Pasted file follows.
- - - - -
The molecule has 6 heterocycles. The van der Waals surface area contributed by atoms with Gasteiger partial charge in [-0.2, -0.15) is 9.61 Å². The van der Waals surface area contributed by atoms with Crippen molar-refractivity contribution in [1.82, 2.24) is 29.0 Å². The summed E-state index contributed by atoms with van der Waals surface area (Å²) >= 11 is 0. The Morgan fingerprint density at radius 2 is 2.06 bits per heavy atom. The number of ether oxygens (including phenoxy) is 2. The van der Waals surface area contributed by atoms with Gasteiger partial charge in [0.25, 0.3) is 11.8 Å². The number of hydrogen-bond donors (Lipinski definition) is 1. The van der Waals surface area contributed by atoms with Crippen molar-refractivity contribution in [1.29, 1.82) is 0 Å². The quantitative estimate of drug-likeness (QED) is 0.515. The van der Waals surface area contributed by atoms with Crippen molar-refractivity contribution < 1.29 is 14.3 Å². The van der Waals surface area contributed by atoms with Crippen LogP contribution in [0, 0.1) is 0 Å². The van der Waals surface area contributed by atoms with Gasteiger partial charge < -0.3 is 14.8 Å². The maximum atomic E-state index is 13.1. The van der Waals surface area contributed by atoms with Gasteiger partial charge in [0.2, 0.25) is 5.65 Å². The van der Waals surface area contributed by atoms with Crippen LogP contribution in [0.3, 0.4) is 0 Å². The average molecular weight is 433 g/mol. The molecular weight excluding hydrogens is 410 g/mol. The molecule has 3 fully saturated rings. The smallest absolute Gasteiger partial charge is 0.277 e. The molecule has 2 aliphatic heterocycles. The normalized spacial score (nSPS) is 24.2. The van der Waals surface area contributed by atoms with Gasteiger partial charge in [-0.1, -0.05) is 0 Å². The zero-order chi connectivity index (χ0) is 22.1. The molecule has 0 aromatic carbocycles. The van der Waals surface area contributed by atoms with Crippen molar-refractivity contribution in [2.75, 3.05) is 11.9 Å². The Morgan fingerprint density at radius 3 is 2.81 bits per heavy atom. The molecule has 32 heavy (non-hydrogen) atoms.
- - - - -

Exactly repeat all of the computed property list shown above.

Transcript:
The molecule has 6 heterocycles. The van der Waals surface area contributed by atoms with Gasteiger partial charge in [-0.2, -0.15) is 9.61 Å². The van der Waals surface area contributed by atoms with Crippen molar-refractivity contribution in [1.82, 2.24) is 29.0 Å². The summed E-state index contributed by atoms with van der Waals surface area (Å²) >= 11 is 0. The Morgan fingerprint density at radius 2 is 2.06 bits per heavy atom. The number of ether oxygens (including phenoxy) is 2. The van der Waals surface area contributed by atoms with Gasteiger partial charge in [0.25, 0.3) is 11.8 Å². The number of hydrogen-bond donors (Lipinski definition) is 1. The van der Waals surface area contributed by atoms with Crippen molar-refractivity contribution in [1.29, 1.82) is 0 Å². The quantitative estimate of drug-likeness (QED) is 0.515. The van der Waals surface area contributed by atoms with Crippen molar-refractivity contribution < 1.29 is 14.3 Å². The van der Waals surface area contributed by atoms with Crippen LogP contribution in [0, 0.1) is 0 Å². The van der Waals surface area contributed by atoms with Gasteiger partial charge < -0.3 is 14.8 Å². The maximum atomic E-state index is 13.1. The van der Waals surface area contributed by atoms with Gasteiger partial charge in [0.2, 0.25) is 5.65 Å². The van der Waals surface area contributed by atoms with Crippen LogP contribution in [0.3, 0.4) is 0 Å². The average molecular weight is 433 g/mol. The molecular weight excluding hydrogens is 410 g/mol. The molecule has 3 fully saturated rings. The smallest absolute Gasteiger partial charge is 0.277 e. The molecule has 2 aliphatic heterocycles. The normalized spacial score (nSPS) is 24.2. The van der Waals surface area contributed by atoms with Gasteiger partial charge in [-0.1, -0.05) is 0 Å². The zero-order chi connectivity index (χ0) is 22.1. The molecule has 0 aromatic carbocycles. The van der Waals surface area contributed by atoms with Crippen molar-refractivity contribution in [2.75, 3.05) is 11.9 Å². The Morgan fingerprint density at radius 3 is 2.81 bits per heavy atom. The molecule has 32 heavy (non-hydrogen) atoms.